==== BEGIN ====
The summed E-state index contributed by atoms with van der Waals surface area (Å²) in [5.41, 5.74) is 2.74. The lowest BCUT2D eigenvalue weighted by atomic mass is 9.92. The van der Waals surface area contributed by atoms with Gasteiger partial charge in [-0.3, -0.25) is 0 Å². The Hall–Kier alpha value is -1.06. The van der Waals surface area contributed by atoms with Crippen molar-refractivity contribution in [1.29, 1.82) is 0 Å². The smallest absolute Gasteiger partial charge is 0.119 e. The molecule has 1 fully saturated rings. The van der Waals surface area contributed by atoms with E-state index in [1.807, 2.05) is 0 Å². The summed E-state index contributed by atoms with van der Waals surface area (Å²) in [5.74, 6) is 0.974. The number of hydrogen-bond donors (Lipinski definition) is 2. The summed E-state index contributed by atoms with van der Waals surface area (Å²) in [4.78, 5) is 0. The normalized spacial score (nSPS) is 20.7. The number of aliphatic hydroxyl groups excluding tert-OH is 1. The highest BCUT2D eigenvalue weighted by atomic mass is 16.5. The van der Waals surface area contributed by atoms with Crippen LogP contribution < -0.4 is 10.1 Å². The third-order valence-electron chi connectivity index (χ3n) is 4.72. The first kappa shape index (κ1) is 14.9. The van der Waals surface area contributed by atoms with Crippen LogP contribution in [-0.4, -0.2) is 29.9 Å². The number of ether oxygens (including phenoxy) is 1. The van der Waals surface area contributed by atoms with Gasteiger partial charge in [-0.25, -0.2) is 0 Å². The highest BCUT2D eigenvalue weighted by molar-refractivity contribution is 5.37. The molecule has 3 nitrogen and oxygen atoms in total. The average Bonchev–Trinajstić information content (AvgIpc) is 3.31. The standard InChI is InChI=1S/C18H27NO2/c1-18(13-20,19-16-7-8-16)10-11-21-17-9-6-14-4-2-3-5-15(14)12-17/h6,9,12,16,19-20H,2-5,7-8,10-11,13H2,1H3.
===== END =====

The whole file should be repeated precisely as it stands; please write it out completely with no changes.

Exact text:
The summed E-state index contributed by atoms with van der Waals surface area (Å²) in [5.41, 5.74) is 2.74. The lowest BCUT2D eigenvalue weighted by atomic mass is 9.92. The van der Waals surface area contributed by atoms with Gasteiger partial charge in [-0.3, -0.25) is 0 Å². The Hall–Kier alpha value is -1.06. The van der Waals surface area contributed by atoms with Crippen molar-refractivity contribution in [1.29, 1.82) is 0 Å². The smallest absolute Gasteiger partial charge is 0.119 e. The molecule has 1 fully saturated rings. The van der Waals surface area contributed by atoms with E-state index in [1.807, 2.05) is 0 Å². The summed E-state index contributed by atoms with van der Waals surface area (Å²) in [5.74, 6) is 0.974. The number of hydrogen-bond donors (Lipinski definition) is 2. The summed E-state index contributed by atoms with van der Waals surface area (Å²) in [4.78, 5) is 0. The normalized spacial score (nSPS) is 20.7. The number of aliphatic hydroxyl groups excluding tert-OH is 1. The highest BCUT2D eigenvalue weighted by atomic mass is 16.5. The van der Waals surface area contributed by atoms with Crippen LogP contribution < -0.4 is 10.1 Å². The third-order valence-electron chi connectivity index (χ3n) is 4.72. The first kappa shape index (κ1) is 14.9. The van der Waals surface area contributed by atoms with Crippen LogP contribution in [-0.4, -0.2) is 29.9 Å². The number of ether oxygens (including phenoxy) is 1. The van der Waals surface area contributed by atoms with Gasteiger partial charge in [-0.25, -0.2) is 0 Å². The highest BCUT2D eigenvalue weighted by molar-refractivity contribution is 5.37. The molecule has 3 nitrogen and oxygen atoms in total. The average Bonchev–Trinajstić information content (AvgIpc) is 3.31. The standard InChI is InChI=1S/C18H27NO2/c1-18(13-20,19-16-7-8-16)10-11-21-17-9-6-14-4-2-3-5-15(14)12-17/h6,9,12,16,19-20H,2-5,7-8,10-11,13H2,1H3.